The author of The Journey of Crazy Horse presents a legendary battle through the eyes of the Lakota
The saga of ?Custer?s Last Stand? has become ingrained in the lore of the American West, and the key players?Crazy Horse, Sitting Bull, and George Armstrong Custer?have grown to larger-than-life proportions. Now, award-winning historian Joseph M. Marshall presents the revisionist view of the Battle of the Little Bighorn that has been available only in the Lakota oral tradition. Drawing on this rich source of storytelling, Marshall uncovers what really took place at the Little Big Horn and provides fresh insight into the significance of that bloody day.
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Joseph M. Marshall III, historian and storyteller, is the author of six previous books, including The Lakota Way: Stories and Lessons for Living, which was a finalist for the PEN Center USA West Award in 2002. He was raised on the Rosebud Sioux Indian Reservation and his first language is Lakota. Marshall is a recipient of the Wyoming Humanities Award. He makes his home on the Northern Plains.From Publishers Weekly:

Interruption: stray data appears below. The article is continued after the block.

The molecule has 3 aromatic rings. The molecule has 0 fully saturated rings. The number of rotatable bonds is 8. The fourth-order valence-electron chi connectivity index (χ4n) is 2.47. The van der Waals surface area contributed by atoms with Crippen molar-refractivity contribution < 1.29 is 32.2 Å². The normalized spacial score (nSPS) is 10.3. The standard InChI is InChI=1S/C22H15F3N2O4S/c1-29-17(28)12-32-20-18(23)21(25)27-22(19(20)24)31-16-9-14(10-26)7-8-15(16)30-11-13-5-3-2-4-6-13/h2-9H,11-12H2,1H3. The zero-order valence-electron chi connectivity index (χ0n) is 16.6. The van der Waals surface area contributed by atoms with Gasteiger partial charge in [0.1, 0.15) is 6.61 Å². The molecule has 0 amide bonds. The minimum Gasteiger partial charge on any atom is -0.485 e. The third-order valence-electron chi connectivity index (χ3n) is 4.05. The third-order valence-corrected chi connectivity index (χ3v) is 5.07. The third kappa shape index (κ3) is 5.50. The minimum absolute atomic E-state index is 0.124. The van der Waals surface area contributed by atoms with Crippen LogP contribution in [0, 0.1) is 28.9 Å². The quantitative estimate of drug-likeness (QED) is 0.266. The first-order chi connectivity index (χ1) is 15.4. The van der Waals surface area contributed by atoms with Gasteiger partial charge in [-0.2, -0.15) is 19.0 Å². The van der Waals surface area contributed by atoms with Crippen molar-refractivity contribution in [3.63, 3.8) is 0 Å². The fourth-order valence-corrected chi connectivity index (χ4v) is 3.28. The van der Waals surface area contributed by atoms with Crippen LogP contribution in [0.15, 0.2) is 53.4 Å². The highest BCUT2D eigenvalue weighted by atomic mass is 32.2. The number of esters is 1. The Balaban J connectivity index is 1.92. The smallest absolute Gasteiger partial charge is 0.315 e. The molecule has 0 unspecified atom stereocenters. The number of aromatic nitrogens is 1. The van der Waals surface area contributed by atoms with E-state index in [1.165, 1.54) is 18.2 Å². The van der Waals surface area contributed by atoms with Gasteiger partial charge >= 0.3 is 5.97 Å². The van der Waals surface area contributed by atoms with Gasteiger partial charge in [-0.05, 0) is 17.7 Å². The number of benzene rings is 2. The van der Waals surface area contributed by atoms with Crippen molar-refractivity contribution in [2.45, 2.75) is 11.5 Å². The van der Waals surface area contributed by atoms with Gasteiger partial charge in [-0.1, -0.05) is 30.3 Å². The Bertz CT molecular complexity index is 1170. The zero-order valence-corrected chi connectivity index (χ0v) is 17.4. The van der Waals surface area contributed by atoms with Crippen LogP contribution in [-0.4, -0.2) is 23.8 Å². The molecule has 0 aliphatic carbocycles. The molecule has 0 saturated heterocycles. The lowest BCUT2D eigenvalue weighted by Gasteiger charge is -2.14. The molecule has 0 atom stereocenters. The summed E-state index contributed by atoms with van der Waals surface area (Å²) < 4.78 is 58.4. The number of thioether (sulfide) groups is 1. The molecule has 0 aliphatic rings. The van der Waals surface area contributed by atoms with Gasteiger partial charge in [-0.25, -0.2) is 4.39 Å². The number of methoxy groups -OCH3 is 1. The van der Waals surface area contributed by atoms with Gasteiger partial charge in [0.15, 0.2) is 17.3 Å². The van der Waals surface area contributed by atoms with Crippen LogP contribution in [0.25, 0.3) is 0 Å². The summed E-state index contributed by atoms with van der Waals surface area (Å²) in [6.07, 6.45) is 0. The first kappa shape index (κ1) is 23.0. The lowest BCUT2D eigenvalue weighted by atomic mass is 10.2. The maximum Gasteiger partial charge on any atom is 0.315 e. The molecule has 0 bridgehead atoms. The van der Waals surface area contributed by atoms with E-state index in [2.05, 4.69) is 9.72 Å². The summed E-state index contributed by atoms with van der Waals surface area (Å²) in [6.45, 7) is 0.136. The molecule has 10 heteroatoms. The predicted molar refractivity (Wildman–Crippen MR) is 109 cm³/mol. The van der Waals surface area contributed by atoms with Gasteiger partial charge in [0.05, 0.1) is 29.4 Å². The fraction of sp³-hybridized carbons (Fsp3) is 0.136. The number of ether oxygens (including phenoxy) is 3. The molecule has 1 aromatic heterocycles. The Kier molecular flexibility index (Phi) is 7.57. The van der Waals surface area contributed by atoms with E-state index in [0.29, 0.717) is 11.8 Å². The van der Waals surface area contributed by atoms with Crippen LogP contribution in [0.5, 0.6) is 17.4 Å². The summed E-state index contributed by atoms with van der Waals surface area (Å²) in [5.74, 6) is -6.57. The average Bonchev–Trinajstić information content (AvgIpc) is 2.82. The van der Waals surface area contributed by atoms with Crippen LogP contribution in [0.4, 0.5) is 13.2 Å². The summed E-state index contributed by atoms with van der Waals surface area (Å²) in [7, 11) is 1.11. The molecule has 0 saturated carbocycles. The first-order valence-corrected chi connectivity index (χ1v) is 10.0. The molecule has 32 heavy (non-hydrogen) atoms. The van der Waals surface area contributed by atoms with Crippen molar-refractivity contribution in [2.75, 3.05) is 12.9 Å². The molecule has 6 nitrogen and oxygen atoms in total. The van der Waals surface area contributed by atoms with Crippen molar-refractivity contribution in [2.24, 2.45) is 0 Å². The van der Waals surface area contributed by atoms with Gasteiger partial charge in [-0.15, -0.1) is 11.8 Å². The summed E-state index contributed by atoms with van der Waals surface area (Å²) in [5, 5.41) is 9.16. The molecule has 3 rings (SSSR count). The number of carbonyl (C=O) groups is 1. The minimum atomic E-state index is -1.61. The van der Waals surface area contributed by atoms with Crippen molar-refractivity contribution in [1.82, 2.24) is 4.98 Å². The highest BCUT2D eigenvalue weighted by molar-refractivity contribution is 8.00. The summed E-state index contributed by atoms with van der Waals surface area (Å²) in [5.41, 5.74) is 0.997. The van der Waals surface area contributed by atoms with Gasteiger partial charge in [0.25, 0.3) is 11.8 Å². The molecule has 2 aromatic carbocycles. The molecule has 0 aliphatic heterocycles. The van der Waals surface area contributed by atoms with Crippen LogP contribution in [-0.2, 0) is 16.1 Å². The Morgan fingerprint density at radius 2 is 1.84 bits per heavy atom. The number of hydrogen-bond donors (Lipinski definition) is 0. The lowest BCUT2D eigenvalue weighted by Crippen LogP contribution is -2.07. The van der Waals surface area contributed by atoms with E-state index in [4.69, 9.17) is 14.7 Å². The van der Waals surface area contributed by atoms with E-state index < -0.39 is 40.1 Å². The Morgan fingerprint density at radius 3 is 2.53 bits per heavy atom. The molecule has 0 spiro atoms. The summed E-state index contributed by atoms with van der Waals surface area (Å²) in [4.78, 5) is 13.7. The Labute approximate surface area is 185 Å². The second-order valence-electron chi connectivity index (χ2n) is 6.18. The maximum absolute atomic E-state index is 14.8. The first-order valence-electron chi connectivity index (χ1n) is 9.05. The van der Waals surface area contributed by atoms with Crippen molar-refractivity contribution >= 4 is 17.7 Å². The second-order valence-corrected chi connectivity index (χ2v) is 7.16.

America's westward expansion in the 19th century was far from a foregone conclusion to the thousands of indigenous peoples, whose ancient way of life lay in its path. Historian Marshall (The Journey of Crazy Horse; The Lakota Way), who was born on South Dakota's Rosebud Sioux Reservation and has long chronicled the traditions and perspective of the Great Plains tribes, explains the context and the painful aftermath of this major turning point in his people's history. His careful description of the Greasy Grass Fight of 1876 (or the Battle of the Little Bighorn) overturns the popular misconception that the Lakota and Northern Cheyenne warriors' victory over the U.S. Seventh Cavalry was a "fluke" or, worse still, "a massacre." Yet he also registers the enormity of the change that followed—including forced settlement, assimilation and dependency—when Crazy Horse surrendered his rifle to a U.S. Army officer less than a year later. Chapters alternately emphasizing strategy, weaponry, beliefs, lifestyle and other areas lend a fractured quality and some redundancy to the narrative. But Marshall's thoughtful reflections and rich detail (much of it drawn from the oral stories of unidentified Lakota elders) also immerse the reader in the experience of a once free people wrestling with an uncertain destiny. (May)
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